New program offers in-depth and hands-on experience
Beginning in September 2019, Canadian Mennonite University (CMU) will offer the Master of Divinity (MDiv), a new program of its Graduate School of Theology and Ministry (GSTM).
The MDiv is considered a gold standard by many denominations. The three-year program provides an extensive and thorough preparation for Christian ministry, including strong emphasis on discerning vocational calling and a field-based independent study tailored to each student’s specific context. The program is suited for those considering Christian ministry or currently working in the field and wanting to grow in their knowledge and skills for faithful ministry.
The MDiv also emphasizes practical experience, a critical piece in ministry training. “This program very deliberately invites the church to participate in it,” says Karl Koop, GSTM Director. All students participate in supervised ministry placements and their churches are involved in every year of the program.
Intended not just for Mennonites, the MDiv provides the flexibility for students from many denominations to create their own stream within the program. This includes studying specific denominational core requirements, which may be taken at other universities.
“Theological education in an ecumenical context is absolutely essential in our time,” says Koop. “There is so much to learn from others because no Christian tradition … has a corner on the truth. Moreover, when we are in dialogue with other traditions, we have an opportunity to better come to understand our own tradition.”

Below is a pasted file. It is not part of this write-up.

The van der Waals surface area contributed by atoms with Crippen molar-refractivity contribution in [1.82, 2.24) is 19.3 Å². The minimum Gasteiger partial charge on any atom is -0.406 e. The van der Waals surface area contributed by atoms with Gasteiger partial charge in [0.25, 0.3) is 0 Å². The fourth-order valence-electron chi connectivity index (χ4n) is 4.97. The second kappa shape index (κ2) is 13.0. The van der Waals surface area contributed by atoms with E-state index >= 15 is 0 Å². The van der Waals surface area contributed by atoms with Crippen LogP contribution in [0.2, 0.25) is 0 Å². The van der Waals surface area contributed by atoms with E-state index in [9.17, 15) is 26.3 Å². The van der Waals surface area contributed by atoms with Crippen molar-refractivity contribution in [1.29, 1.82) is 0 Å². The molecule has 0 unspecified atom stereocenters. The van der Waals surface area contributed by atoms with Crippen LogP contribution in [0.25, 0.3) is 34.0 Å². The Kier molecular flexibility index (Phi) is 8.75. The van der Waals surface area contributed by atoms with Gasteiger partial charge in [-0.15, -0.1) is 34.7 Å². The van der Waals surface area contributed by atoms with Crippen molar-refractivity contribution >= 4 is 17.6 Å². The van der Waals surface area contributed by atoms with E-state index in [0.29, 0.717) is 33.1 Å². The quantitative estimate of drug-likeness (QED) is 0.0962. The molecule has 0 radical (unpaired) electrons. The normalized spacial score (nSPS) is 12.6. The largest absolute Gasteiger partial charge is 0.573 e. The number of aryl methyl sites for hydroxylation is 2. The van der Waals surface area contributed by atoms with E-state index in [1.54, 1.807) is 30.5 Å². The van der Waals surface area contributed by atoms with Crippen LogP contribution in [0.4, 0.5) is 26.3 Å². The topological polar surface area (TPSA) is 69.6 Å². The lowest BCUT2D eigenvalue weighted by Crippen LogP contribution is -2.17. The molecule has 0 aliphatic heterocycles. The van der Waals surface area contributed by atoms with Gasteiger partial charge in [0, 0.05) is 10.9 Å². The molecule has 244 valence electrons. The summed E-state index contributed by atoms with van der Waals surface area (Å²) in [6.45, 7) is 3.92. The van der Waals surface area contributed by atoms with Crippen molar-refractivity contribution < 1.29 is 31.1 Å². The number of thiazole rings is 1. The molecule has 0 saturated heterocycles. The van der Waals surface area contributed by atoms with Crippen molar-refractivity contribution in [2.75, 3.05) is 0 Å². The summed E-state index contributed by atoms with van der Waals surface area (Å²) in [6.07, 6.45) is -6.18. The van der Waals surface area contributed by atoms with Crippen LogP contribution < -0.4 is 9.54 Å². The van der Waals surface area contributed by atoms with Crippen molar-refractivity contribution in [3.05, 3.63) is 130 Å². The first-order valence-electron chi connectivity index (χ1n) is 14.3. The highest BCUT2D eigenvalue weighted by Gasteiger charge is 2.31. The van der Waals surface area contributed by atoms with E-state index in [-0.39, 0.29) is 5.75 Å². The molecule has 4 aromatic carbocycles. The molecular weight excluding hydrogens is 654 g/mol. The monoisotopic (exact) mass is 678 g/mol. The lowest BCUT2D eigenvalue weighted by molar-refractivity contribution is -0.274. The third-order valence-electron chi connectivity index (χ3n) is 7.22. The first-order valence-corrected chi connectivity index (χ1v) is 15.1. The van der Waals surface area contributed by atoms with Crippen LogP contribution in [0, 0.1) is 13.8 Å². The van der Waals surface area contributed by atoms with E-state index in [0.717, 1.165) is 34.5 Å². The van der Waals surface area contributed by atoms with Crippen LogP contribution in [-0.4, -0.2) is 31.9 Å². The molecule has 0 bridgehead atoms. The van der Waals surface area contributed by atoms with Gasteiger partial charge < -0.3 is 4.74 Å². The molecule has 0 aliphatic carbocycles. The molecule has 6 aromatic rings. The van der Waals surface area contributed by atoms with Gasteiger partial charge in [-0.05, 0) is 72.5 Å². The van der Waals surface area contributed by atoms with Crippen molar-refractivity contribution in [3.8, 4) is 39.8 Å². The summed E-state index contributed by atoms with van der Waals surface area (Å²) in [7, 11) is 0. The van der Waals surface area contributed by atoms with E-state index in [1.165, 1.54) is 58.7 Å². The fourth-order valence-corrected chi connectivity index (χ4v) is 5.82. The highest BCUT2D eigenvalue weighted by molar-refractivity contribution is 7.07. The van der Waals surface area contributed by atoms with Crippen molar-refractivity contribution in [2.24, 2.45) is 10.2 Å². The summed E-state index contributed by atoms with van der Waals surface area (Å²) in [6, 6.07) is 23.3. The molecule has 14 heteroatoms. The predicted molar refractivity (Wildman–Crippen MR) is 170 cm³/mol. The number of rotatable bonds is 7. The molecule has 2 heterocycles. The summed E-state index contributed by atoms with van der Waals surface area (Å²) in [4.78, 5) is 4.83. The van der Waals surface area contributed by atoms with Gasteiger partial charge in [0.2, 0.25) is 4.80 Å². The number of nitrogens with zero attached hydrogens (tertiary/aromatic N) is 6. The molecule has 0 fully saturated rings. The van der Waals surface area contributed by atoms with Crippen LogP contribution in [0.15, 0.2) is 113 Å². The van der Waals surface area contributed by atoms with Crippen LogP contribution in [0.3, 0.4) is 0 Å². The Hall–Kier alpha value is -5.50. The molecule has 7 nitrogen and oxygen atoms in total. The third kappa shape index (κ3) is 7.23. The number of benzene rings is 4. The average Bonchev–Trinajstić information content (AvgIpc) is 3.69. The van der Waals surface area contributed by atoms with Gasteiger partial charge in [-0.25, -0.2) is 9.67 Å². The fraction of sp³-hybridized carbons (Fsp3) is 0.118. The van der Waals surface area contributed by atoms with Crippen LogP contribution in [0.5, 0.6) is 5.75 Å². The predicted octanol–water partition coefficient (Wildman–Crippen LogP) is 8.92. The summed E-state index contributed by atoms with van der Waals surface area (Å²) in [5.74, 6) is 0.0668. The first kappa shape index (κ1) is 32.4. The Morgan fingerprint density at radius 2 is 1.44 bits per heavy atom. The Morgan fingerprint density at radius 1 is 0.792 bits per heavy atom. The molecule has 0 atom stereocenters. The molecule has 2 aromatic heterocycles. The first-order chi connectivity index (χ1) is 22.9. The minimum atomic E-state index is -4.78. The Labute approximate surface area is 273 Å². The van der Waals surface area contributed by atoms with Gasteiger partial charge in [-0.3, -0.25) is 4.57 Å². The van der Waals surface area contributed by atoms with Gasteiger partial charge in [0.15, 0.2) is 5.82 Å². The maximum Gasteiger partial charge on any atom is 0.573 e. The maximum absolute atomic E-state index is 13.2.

The gifted and welcoming faculty members provide strong mentorship to students in the MDiv program. They are not only well-versed in theological and biblical study, but also have direct experience in both local and international ministry fields. “CMU, through its predecessor colleges, has been involved in theological education and ministry formation in the service of Mennonite and Mennonite Brethren churches since the 1940s.”
The graduate school’s location within CMU gives students the unique advantage of a vast network of resources. Students are required to take interdisciplinary courses, such as counselling, communications, and peace studies, to prepare for ministry in the 21st century.
“The ability to have conversations together is rich because of small class size,” says Andrew Dyck, Assistant Professor of Christian Spirituality and Pastoral Ministry. “Students come from all different directions, across denominations, cultures, and occupations.”
The MDiv program’s courses are offered in full semesters, intensive sessions, and live-streamed format. Tuition is approximately 40 percent less than the average seminary tuition cost in Canada and is further accessible through generous bursaries and scholarships.
For more information about admission requirements and the program, visit cmu.ca/gstm.